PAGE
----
Margaret Carlson, Political Commentator and Columnist for the Daily Beast, spoke to the altering political landscape after the Trump election. On the topic of whether administrators should expect a heavier hand from the administration and the Secretary of Education in how they do their jobs, she said that she didn’t believe so.
“There is a philosophy among Republicans that the federal government should get involved in education issues as little as possible, and so I don’t think that philosophy is going to change,” said Carlson. “Some of what will affect you are people that have been there a long time, and it will be a while before the White House gets to you. You will go on about your business without being diminished by this philosophy.”
In terms of protests, she said that students seem to be more involved. She also noted that there appears to be an upswing in sensitivity to campus speakers, and that is an issue that administrators ought to be considering. Sally Johnstone, the President of the National Center for Higher Education Management system, responded to this, saying that inflammatory speakers on campus are actually a critical safety issue administrators need to figure out how to deal with appropriately.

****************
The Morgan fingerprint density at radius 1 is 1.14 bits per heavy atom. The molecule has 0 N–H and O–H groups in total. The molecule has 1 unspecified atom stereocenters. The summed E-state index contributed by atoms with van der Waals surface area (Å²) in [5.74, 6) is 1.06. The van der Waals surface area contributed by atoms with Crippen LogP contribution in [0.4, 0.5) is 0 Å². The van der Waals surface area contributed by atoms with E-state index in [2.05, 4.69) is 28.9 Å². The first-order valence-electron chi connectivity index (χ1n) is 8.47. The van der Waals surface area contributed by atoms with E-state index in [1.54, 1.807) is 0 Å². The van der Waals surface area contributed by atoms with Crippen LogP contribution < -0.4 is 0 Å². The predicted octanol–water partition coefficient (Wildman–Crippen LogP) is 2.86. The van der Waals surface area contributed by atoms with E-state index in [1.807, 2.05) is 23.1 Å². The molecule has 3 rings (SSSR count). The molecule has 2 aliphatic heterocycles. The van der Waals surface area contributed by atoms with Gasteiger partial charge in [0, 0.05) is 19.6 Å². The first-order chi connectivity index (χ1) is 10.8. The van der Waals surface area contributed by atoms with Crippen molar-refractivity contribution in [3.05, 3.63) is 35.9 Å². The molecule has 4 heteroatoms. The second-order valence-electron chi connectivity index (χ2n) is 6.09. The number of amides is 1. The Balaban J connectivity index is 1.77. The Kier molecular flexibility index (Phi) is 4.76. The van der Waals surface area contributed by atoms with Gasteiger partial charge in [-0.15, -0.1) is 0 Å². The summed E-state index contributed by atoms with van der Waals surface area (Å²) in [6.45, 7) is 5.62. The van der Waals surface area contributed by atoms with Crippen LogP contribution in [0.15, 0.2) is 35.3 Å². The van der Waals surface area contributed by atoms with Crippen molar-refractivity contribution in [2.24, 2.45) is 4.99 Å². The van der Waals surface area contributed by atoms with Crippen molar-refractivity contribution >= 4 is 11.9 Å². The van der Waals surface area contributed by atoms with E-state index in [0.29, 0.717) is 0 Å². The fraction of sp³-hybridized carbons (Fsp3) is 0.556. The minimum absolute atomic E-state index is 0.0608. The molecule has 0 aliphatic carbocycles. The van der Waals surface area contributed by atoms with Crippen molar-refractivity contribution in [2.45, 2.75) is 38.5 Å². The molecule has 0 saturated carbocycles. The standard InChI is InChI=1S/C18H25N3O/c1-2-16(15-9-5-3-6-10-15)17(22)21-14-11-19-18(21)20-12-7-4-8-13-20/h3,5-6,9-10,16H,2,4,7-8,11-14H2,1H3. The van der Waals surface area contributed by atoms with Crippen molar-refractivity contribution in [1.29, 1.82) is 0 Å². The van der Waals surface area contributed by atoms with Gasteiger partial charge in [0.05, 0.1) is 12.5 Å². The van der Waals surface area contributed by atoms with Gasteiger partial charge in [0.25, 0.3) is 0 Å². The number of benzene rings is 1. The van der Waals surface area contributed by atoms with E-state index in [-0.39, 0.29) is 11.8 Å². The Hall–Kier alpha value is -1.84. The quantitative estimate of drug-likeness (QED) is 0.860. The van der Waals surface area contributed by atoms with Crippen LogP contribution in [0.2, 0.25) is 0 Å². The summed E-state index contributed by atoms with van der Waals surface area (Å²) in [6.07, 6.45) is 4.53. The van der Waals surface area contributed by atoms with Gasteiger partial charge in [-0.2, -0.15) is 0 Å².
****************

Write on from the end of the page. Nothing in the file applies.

“It’s not about hiding information or hiding multiple points of view, it is instead about the safety of individuals on campus,” said Johnstone. “FEMA is now offering training sessions on how to handle inflammatory speakers, as well as the costs that happen around them when protests escalate. None of this is an issue about disagreeing with the speaker. It is very seriously a safety issue.”
MOOCs, innovation and other disruptors
Paul Fain and an accompanying research fellow, Alana Dunagan, from the Clayton Christensen Institute spoke about recent disruptive innovations in higher education, particularly technology adoption and online learning like MOOCs, and what that means for existing institutions.
Fain, who extensively covered Purdue's acquisition of for-profit Kaplan University, says that these types of major disruptions which reflect both the changing role of public institutions and the declining value of for-profit institutions is going to continue to happen.
"Purdue isn't the first university to do something like buying Kaplan. We see that many other institutions are looking at such deals. We have learned that many for profit chains with large student bodies may be on the chopping block."